HALA upzoning appeal: More testimony starting today

The city’s HALA Mandatory Housing Affordability upzoning plan has yet to go before the City Council for a final vote because the neighborhood coalition appeal of its Environmental Impact Statement remains unresolved. Testimony was scheduled to resume this morning before city Hearing Examiner Ryan Vancil. This is the 11th day of testimony, but the 10 days so far have not been consecutive; it began with one week in late June (June 25-29) and continued with one week in late July (July 23-27). This entire week is also blocked for testimony, Monday-Friday, and four more days are on the HE calendar too – August 30th and 31st and September 4th and 7th. This week, the neighborhood coalition is scheduled to wrap up its case with witnesses today and Tuesday and in the first hour of Wednesday, before the city calls more of its witnesses. Those testifying this week, according to a document provided to the HE, will include West Seattleites Christy Tobin-Presser and Cindi Barker as part of the appeal case; city witnesses will include city employees and consultants including Geoff Wentlandt, the city Office of Planning and Community Development lead in preparing the EIS. The proceedings are in the Hearing Examiner’s chambers on the 40th floor of the city Municipal Tower downtown (700 5th Ave.), open to the public; audio of each day’s proceedings is posted in the online case file.

BACKSTORY: The proposal would upzone property in urban villages, as well as commercial/multifamily property everywhere in the city, while requiring developers to either build affordable housing in their projects or pay fees to fund it elsewhere. The appeal was announced in November, two weeks after the city released the EIS. Five West Seattle neighborhood groups are among the 31 organizations from around the city in the coalitionAlki Community Council, Fauntleroy Neighborhood Association, Morgan Community Association, West Seattle Junction Neighborhood Organization, and the Westwood-Roxhill-Arbor Heights Community Coalition. An appeal is not a lawsuit, though it could be a precursor to one; once the HE rules – usually within a few weeks of the end of testimony – that will be the city’s final decision in the matter, but the decision could be challenged in court. In city appeals, the burden is on the appellants to prove that a city decision should be overturned or amended. The City Council has continued to review the legislation that would implement HALA MHA, though its Select Committee on MHA has yet to schedule its next meeting.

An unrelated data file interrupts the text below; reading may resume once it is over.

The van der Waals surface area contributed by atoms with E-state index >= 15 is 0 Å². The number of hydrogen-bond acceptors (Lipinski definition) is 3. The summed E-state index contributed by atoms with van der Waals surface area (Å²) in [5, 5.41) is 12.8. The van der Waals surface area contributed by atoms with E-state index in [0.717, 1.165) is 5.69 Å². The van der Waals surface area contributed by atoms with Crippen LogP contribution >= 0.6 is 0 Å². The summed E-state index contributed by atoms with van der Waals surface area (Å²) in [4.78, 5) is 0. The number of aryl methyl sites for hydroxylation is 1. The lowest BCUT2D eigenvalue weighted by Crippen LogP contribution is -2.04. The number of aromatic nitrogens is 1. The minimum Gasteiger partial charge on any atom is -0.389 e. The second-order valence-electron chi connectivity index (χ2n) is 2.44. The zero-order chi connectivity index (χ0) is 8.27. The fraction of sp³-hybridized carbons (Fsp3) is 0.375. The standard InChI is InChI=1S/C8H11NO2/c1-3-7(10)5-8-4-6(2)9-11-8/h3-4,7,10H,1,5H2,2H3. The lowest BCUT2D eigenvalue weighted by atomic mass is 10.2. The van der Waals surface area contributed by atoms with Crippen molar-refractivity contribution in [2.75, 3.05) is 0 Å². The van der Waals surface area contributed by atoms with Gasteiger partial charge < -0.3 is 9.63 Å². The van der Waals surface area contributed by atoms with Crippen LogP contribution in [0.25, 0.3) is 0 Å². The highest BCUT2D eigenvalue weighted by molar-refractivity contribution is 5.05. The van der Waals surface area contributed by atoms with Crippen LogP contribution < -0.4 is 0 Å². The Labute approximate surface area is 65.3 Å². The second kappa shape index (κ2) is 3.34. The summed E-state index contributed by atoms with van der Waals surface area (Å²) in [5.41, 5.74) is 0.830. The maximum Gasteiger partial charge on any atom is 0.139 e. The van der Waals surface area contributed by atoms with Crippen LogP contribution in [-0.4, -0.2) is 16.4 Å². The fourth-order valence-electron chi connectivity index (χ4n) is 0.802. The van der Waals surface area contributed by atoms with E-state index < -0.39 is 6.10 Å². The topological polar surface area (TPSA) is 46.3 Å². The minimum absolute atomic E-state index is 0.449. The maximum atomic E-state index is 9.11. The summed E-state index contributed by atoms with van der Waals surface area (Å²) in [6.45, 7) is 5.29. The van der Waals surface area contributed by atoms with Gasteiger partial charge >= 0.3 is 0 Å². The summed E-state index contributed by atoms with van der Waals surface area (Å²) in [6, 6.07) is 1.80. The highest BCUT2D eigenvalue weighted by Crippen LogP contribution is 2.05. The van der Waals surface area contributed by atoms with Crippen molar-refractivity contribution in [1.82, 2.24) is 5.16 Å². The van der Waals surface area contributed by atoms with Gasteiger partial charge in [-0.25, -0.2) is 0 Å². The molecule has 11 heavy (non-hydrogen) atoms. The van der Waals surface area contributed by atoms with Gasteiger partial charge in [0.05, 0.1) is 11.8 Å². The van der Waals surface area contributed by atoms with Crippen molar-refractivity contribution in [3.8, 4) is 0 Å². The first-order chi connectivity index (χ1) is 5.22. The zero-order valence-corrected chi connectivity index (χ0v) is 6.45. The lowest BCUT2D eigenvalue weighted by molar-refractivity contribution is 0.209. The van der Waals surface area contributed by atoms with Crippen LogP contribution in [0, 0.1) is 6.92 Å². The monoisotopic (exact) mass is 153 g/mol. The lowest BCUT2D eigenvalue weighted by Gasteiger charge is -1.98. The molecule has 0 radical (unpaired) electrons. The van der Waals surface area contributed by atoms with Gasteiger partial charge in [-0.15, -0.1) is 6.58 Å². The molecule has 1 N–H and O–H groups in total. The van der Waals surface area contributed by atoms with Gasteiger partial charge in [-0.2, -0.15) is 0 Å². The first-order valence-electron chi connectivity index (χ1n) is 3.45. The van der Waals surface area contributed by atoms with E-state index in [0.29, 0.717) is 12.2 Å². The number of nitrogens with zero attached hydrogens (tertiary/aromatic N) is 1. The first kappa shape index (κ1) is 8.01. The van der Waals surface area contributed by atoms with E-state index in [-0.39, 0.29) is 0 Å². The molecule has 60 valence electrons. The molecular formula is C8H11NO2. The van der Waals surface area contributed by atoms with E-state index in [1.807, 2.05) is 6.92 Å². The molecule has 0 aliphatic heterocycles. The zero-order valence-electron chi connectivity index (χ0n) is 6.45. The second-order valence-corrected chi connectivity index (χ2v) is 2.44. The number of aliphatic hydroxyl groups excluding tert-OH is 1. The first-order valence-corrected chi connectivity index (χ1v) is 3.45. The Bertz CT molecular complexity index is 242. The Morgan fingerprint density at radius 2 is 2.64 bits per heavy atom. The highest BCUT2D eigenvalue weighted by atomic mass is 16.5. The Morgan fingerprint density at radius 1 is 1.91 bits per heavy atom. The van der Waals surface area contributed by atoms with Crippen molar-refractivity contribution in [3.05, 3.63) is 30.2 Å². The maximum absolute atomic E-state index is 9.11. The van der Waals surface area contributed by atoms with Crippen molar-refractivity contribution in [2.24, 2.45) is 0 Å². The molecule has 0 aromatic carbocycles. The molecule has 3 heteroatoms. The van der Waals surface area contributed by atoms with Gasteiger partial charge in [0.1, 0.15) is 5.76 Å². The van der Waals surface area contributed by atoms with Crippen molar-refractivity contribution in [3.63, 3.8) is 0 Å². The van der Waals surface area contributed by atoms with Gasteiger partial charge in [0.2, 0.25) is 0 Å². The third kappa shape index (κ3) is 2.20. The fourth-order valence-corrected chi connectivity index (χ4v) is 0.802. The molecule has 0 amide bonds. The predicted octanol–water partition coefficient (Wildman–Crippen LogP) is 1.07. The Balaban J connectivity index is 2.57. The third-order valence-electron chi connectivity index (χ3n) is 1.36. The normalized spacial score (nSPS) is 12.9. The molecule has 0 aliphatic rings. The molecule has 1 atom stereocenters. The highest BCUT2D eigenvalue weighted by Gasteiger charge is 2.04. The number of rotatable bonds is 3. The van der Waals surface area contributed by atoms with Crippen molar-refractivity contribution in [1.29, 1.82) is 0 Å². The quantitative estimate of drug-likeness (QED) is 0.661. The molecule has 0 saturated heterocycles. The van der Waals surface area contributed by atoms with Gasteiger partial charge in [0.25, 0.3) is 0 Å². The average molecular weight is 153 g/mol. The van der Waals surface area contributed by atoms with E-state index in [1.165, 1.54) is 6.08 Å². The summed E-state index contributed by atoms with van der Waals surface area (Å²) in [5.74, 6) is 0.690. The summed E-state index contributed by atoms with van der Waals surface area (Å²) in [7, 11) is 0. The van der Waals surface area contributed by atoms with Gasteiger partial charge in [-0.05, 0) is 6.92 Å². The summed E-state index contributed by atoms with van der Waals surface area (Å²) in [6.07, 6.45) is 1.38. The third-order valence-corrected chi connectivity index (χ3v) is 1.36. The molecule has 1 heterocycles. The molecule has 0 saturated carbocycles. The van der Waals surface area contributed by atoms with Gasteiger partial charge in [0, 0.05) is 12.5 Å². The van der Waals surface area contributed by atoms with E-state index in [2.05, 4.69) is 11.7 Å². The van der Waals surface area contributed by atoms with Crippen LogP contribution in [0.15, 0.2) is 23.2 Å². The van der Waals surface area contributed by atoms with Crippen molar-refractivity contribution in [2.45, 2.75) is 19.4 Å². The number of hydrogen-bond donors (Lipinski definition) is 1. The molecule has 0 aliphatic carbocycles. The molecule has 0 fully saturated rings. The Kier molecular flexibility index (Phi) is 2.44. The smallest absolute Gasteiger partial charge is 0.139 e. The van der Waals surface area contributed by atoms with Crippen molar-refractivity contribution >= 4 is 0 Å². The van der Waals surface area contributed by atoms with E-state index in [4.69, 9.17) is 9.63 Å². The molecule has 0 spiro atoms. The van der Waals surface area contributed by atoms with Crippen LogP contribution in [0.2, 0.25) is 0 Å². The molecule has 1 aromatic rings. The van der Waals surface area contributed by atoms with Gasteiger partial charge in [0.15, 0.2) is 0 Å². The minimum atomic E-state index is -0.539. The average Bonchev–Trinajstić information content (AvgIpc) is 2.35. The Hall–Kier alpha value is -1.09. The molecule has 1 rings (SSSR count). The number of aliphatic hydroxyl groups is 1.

4 Replies to "HALA upzoning appeal: More testimony starting today"

  • Jim Luce August 20, 2018 (10:55 pm)

    Stand strong against HALA upzones and take judicial appeal if necessary.

  • House August 21, 2018 (1:22 am)

    Man people will do anything to keep their valuable single-family lots as exclusive as possible.  This appeal is ridiculous.  Stop wasting the council’s time already and let people build more housing!

  • jm18 August 21, 2018 (7:38 am)

    Thank you HOUSE! My sentiments exactly! One of the SCALE ‘powers that be’ happens to have a house in the soon to be rezone area and it was their ‘dream’ house so how can this possibly happen to them?!  Waste of time and money. I also hate that these neighborhood groups say that they are speaking for most of their community.https://www.planetizen.com/news/2018/01/96557-rise-nimby-movement-and-how-homeowners-came-own-whole-neighborhood

  • Bubba Fide August 21, 2018 (11:42 am)

    The MDU builder/REITS, etc lobby is very effective in selling HALA to the masses and city leadership. (I used to work in MDU industry)  IMO, the primary purpose of HALA is to generate tax parcels, and line the pockets of developers.  It works for that, but it has not made housing more affordable.    Please, educate yourselves.    On the contrary, on a price per square foot basis (the real measure of true affordability), HALA has increased costs, and shifts the infrastructure burden to the community –  infrastructure for parks, schools, parking, police,  roads, and more.  (Quality of life)  Sure,  developers make a lot of money, and the property tax revenues go up, and there are more units, but those units are not more affordable.      

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